“I want to go on record as saying that peons in India are into Textile and Fibre Chemistry and research. We wear the same dirty khaki uniform for months on end without washing them even once and we study the effect of human sweat on artificial fibre with the ultimate aim of developing sweat-resistant artificial clothing and we expect that this will revolutionise the textile industry worldwide.”

“No aspect of research has escaped our attention and you might be pleasantly surprised to know that we are engaged in motion-centric medical research, too. We routinely go out of our offices every 10 minutes to fetch coffee and tea for the babus and we study the effect of caffeine on the human body and under laboratory conditions. We’ve observed that caffeine induces marked lethargy in disposing of important files of public interest, alacrity in tying the red tape and demanding the immediate implementation of the Sixth Pay Commission recommendations. We’ve submitted learned papers to The Lancet and the British Medical Journal and they’re being held over for publication.

The spokespeon concluded his media briefing: “So you can see for yourself that peons are contributing in their humble way and away from the glare of publicity, to scientific advancement and enlightenment.

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News analysis
New equations in J&K
Governance emerged as an issue
by Ehsan Fazili

Elections in Jammu and Kashmir in the wake of 18-year-long militancy have evolved from the touchy (pro-India) “political process”, particularly in the Kashmir valley, in 1996 to the issue of good governance in 2008.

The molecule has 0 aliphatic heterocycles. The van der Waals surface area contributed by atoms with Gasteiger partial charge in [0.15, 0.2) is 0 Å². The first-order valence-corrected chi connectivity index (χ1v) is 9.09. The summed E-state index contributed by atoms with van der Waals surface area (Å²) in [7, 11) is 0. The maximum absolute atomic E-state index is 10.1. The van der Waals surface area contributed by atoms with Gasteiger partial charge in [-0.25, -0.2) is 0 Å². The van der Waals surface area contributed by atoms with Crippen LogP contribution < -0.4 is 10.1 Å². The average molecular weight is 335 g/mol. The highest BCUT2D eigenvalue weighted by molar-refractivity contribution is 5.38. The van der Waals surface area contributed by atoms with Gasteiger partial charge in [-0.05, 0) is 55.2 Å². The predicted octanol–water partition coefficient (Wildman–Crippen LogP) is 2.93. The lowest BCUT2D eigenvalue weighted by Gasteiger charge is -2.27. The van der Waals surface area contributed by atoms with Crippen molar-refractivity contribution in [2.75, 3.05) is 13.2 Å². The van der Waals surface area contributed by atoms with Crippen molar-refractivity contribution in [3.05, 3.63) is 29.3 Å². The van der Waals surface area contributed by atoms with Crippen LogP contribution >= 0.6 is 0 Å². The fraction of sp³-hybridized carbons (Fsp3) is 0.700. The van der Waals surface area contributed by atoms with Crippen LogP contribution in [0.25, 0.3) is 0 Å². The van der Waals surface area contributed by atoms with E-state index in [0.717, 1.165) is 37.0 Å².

If it was the restoration of a democratic set-up after nearly seven long years of Governor’s rule in 1996, and providing a healing touch to the common man sandwiched between state and militants in 2002, the voters this time have given a mandate for the fulfilment of their respective regional or local aspirations.

The grant of autonomy, self rule, infrastructure development and the resolution of the Kashmir issue for peace in the sub-continent have been the common issues for all the three major players — the National Conference, the PDP and the Congress.

The 2008 elections have also clearly indicated the acceptance of a coalition culture in place of single-party rule, though there has been one instance of an alliance government, which had fallen with the eruption of militancy in the state.